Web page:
New Zealand’s cultural sector encompasses a broad range of cultural and creative industries and activities: film, music, broadcasting, design and digital technologies; our built heritage, libraries, literature, museums and galleries, performing and visual arts.
The sector is central to New Zealand’s economic activity, our wellbeing and quality of life.
New Zealanders value and participate in culture
New Zealanders place great value on culture, and engaging in cultural activities. The 2009 Cultural Indicators Report shows almost three quarters of New Zealanders see culture and cultural activities as very, extremely or critically important to national identity, ranking above sport or the economy.
Government’s investment in the sector ensures all New Zealanders are able to access high quality cultural experiences.
Economy and Employment
The sector is an engine of growth for the New Zealand economy. In recent years, it has either matched or outpaced other sectors of the economy in terms of income, employment and value added.
Culture is important to New Zealanders. A 2010 Ministry report (Household spending on culture) notes that New Zealand households spend more on cultural items than they do on clothing and footwear, health care or passenger transport. Overall, the cultural sector and creative industries employ 126,000 New Zealanders and contribute over $3 billion to GDP (2.1% of New Zealand’s total industry contribution, based on 2007 figures).
In the year ended June 2007, New Zealand households spent a total of $2.84 billion on cultural goods and services, representing an average of $34.70 a week per household. Spending on cultural goods and services accounted for 3.6 percent of all household expenditure in 2006/07. The Household spending on culture 2010 report highlights that in 2007, cultural activity contributed a total of $3.15 billion to GDP, or 2.1 percent of New Zealand’s total industry contribution.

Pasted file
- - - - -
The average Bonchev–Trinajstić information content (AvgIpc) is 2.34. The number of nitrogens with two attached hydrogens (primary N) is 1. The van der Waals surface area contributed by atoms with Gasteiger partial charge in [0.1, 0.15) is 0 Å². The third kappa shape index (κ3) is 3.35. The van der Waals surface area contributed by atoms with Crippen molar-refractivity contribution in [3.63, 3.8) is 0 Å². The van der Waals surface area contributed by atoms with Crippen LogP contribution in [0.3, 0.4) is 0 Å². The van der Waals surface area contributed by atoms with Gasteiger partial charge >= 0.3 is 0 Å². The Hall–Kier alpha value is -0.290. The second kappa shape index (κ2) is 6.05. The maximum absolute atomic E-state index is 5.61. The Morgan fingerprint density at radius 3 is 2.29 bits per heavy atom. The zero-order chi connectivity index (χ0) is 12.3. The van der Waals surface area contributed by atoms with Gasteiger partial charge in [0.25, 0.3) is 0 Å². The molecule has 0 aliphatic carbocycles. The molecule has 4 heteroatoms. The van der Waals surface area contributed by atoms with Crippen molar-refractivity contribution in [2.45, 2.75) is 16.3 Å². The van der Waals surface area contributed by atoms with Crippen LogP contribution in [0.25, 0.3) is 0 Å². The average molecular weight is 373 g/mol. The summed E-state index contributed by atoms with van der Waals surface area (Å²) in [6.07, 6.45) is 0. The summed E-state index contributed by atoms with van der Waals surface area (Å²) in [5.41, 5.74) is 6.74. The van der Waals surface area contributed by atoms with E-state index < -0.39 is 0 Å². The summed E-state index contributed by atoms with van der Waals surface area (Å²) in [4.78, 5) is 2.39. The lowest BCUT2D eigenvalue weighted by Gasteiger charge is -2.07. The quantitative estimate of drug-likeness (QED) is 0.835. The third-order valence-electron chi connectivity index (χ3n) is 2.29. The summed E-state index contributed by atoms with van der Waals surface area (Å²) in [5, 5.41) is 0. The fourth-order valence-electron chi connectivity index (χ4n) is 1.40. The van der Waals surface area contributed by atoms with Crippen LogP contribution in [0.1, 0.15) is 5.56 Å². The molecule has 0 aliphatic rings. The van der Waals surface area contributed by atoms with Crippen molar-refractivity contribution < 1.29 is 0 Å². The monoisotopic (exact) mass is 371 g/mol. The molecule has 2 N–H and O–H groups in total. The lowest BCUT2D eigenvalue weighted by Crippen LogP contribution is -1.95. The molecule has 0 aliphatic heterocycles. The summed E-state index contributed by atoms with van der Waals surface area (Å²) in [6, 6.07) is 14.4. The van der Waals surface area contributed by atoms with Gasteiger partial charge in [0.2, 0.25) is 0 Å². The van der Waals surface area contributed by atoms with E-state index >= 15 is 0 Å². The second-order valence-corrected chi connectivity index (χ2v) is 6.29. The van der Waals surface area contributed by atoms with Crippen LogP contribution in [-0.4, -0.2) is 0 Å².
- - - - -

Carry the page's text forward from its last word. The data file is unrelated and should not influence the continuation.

It continues to drive new opportunities in terms of innovation, creativity and collaboration with sectors such as tourism and education.
Architecture of the Sector
The Ministry is the government’s leading advisor on media, cultural and heritage matters. We fund, monitor and support a diverse portfolio of 19 agencies, including Crown entities, non-government organisations (NGOs), and a statutory body. 2012/13 direct government investment in the cultural sector, which includes arts, culture, heritage, media, sport and recreation, totalled $350 million. All but approximately $28 million of this funding is channelled through sector entities.
The Ministry delivers its own products and services, including a wide range of publishing projects, managing some heritage assets, and coordinating the First World War centenary commemorations across government. Its work contributes to cultural, educational, economic, and social outcomes, supporting the work of a range of other government agencies.
The Ministry has a leadership role and heads an informal sector cluster of funded agencies, based on voluntary collaboration. It has been working with cultural sector agencies to develop more of a whole-of-sector approach. In addition to engaging on specific policy, research, partnerships and development areas, and aligning some funding strategies, agencies have more recently been collaborating on a range of initiatives to improve value for money and develop new sources of funding outside government.
The sector is home to tens of thousands of organisations which fit broadly into categories of heritage, culture and media.
For a general overview of the cultural sector, read our Cultural policy in New Zealand document.